If we are to be our brothers keepers…
Caricom heads pose for a photo op. (Photo: Philp Lemonte)

The Caribbean is highly indebted with a history of debt defaults and a debt burden made worse recently by the novel coronavirus pandemic and the global economic recession which, we expect, will be exacerbated by the Russia-Ukraine war.

The question being asked is, is there a case for debt cancellation and debt relief which Caricom leaders have been mooting? Our answer is yes, but not on the basis of us being small countries and not where there is poor economic management.

Debt cancellation must be justified on the grounds that the debt is a reflection of global economic circumstances beyond the control of even the most careful government.

From the beginning of recorded history governments have engaged in borrowing, excessive borrowing, debt default and debt rescheduling. What has not been common in the narrative is debt cancellation.

Lenders who take the risk of non-repayment usually don’t want to engage in debt cancellation. A few governments have, on occasions, cancelled the debt owed to them by very poor countries or countries afflicted by natural or man-made disasters.

Commercial entities never ever want to cancel debt and are forced to restructure debt owed to them only when it is abundantly clear that the only way to extract some repayment is to take some loss.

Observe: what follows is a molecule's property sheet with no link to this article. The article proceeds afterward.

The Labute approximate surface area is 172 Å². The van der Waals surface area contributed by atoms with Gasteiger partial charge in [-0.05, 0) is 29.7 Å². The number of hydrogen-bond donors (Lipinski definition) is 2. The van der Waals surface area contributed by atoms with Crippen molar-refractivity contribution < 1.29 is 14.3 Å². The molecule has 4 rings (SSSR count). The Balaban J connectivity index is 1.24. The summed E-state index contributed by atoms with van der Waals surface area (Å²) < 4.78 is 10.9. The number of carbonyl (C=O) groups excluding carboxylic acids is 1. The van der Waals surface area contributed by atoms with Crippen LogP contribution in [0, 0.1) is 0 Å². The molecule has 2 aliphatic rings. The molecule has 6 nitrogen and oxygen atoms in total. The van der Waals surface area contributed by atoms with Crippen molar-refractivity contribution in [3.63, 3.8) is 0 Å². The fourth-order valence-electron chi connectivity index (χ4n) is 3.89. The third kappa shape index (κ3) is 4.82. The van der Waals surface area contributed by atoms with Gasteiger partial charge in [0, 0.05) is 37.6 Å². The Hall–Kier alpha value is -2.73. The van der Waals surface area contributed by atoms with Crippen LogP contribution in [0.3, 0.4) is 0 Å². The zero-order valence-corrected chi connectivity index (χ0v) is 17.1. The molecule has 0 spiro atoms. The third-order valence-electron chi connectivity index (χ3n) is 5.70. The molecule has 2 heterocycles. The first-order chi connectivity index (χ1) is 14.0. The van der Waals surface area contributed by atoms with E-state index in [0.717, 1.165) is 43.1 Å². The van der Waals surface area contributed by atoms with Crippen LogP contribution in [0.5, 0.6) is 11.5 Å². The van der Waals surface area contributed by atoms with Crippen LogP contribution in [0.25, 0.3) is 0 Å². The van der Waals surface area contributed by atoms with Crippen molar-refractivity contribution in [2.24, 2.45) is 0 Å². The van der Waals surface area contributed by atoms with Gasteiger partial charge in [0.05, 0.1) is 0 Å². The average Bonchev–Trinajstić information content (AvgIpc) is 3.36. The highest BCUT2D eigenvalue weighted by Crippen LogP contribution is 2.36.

In some cases, they are locked into dire situations where they even have to lend some more to enable a government to recover sufficiently to resume repayment on a revised schedule.

Small island developing states (SIDS), like Jamaica, are described as having the structural features of small size, very high import dependence, limited range of resources and exports, beneficiaries of large remittances, small scale but high cost of production because of lack of economies of scale, and firms which are minute by global comparison.

The SIDS tend to have excessive budget deficits and unsustainable public debt. Some even feel that as SIDS they are entitled to special privileges from the rest of the world although their gross domestic product (GDP) per capita makes them middle-income countries.

Such privileges include grants instead of loans, aid on terms granted to the poorest countries, preferential export market entry, preferential price schemes for their exports, protectionist tariffs against imports and exemption from reciprocal trade obligations.

They often restructure their commercial debt, in some instances, after a predictable debt default. Sometimes a write down of debt is done to avoid default, although in technical and legal terms that is a default.

In dealing with government-to-government debt, the SIDS seek debt cancellation as a preferred option to what happened with Grenada when Taiwan attached its assets and took the Government to court in New York to force repayment of funds lent to aid recovery from a hurricane. Eventually a settlement was arrived at.

We don’t share the unwarranted whispered allegations that governments in SIDS have a strategy based on a calculation that they will never be forced to pay in full.

It is good that Canada cancelled the debt of Caricom countries back in the 1980s and recently, Venezuela cancelled the PetroCaribe debt of St Vincent. We hail those countries who believe in the notion that we are our brothers keepers.

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